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The United States state of Texas has in the past one week faced one of its worst floods in about 50 years, after Hurricane Harvey made landfall. The devastation is expected to cost between $70 billion to $100 billion according to a New York Times article.

Included in these costs are major infrastructure items such as bridges, roads, sewage, telecommunication and electrical lines, roads, rail etc. For residents of the affected cities, losses will include loss of business due to down times, property, equipment and household appliances, inventory, cars.

As it’s the case with such natural disasters, insurance companies typically are expected to bear a significant brunch of the aftermath as compensation for damages rise. Billions will be paid out in insurance claims to victims of the flood who are fully insured and have filed for claims.  In the same vein, insurance companies in the US, who have taken possession of assets designated mostly as scrap will need to figure out how to get the best of whatever is left of the value of these assets.

Top on the items of assets to dispose of will be motor vehicles that have been submerged for days under devastating floods.  As was the case with Hurricane Katrina and Sandy, the route to market for these cars will be via the salvage auction.

Made for Nigeria

Millions of cars are sold yearly at the salvage auctions in the United States most of which find their way to African countries such as Nigeria only to be resold to Nigerians looking to buy Tokunbo cars with low mileage. Nigeria is said to be among the top destination for salvage cars from the US and also ranks as one of the top export destinations for used cars in the US. In fact, another data put the value of recent used vehicle export to Nigeria at about $99 million.

Just last week, information reaching Nairametrics suggest some Nigerians are already gearing up to purchase thousands of cars that will be sent to the salvage auctions by the insurance companies. According to one account, the cars could be bought as cheap as $1000 in these auctions and will be purchased and shipped to Nigeria for repairs and resale. Some of the cars which have perhaps been damaged beyond repair are often dismantled and their parts removed and resold as second-hand items.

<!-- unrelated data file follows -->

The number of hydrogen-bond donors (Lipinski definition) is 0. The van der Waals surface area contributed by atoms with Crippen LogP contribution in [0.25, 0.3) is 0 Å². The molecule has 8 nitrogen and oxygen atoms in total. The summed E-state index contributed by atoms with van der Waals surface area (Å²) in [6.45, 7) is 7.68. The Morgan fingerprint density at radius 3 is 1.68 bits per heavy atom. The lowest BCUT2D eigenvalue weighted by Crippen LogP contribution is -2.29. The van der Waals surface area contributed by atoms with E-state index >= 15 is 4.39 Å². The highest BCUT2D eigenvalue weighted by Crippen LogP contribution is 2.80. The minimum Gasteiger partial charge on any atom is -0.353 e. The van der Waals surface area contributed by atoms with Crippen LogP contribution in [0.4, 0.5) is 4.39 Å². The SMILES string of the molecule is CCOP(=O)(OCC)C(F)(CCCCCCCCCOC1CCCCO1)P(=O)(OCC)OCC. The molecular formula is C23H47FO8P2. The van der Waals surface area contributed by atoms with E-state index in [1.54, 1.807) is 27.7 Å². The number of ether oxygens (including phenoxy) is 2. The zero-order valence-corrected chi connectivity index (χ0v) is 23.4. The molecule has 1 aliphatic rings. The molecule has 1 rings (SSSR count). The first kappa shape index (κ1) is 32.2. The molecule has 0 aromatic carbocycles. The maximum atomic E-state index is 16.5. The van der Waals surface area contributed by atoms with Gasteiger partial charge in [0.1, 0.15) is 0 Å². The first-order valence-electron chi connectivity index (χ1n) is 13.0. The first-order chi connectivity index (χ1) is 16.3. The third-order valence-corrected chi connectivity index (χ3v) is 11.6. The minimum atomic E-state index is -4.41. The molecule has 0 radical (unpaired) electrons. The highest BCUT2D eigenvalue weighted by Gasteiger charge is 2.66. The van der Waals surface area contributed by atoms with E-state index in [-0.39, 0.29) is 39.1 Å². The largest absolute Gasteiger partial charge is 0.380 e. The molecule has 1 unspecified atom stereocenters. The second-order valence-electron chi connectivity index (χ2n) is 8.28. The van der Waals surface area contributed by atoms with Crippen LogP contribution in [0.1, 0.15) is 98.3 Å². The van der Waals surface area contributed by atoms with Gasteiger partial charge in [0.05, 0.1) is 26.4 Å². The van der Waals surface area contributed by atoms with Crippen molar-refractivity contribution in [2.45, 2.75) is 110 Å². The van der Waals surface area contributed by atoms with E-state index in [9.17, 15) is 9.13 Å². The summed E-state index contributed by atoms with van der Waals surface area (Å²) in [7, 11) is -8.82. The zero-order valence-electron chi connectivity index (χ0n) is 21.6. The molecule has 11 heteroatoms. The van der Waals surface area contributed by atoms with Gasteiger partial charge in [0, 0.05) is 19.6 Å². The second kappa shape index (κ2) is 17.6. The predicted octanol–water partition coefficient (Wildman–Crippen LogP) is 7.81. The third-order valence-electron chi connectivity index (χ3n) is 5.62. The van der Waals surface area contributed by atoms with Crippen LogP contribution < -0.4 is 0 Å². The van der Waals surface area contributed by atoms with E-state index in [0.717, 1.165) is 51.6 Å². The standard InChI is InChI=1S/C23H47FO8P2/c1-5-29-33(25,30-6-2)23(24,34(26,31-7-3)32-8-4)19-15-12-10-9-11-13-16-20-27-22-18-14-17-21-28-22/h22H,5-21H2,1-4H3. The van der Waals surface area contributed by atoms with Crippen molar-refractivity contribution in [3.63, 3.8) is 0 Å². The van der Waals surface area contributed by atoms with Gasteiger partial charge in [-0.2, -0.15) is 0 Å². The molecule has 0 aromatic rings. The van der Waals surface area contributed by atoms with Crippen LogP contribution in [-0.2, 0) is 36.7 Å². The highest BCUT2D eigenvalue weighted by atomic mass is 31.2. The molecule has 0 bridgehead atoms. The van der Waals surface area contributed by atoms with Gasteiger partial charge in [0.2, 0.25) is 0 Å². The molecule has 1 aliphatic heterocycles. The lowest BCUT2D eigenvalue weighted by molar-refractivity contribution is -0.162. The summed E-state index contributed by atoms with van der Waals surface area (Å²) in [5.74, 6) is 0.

Hard to repair

Whilst some of these cars are expected to be cheap and within the reach of millions of working class Nigerians, experts believe cars salvaged from natural disasters such as floods are hardly ever okay. They opine that the damage done to the electrical parts of the cars are irreparable and will cost eventual owners hundreds of thousand of naira in incessant repairs till they are sold off to another innocent onlooker. Also rust to other parts of the vehicles will also lead to incessant repairs reducing the value faster than any other reason.

How to avoid such cars

In the aftermath of Hurricane Katrina, the United States in 2009 introduced the National Motor Vehicle Title Information System, a database of the status of cars populated insurance companies and states. The website is freely accessed and can be used to verify the historical status of vehicles, especially those that may have been ravaged by floods. Nigerians can access this website to check the status of cars bought second-hand, especially those bought later this year and early next year.

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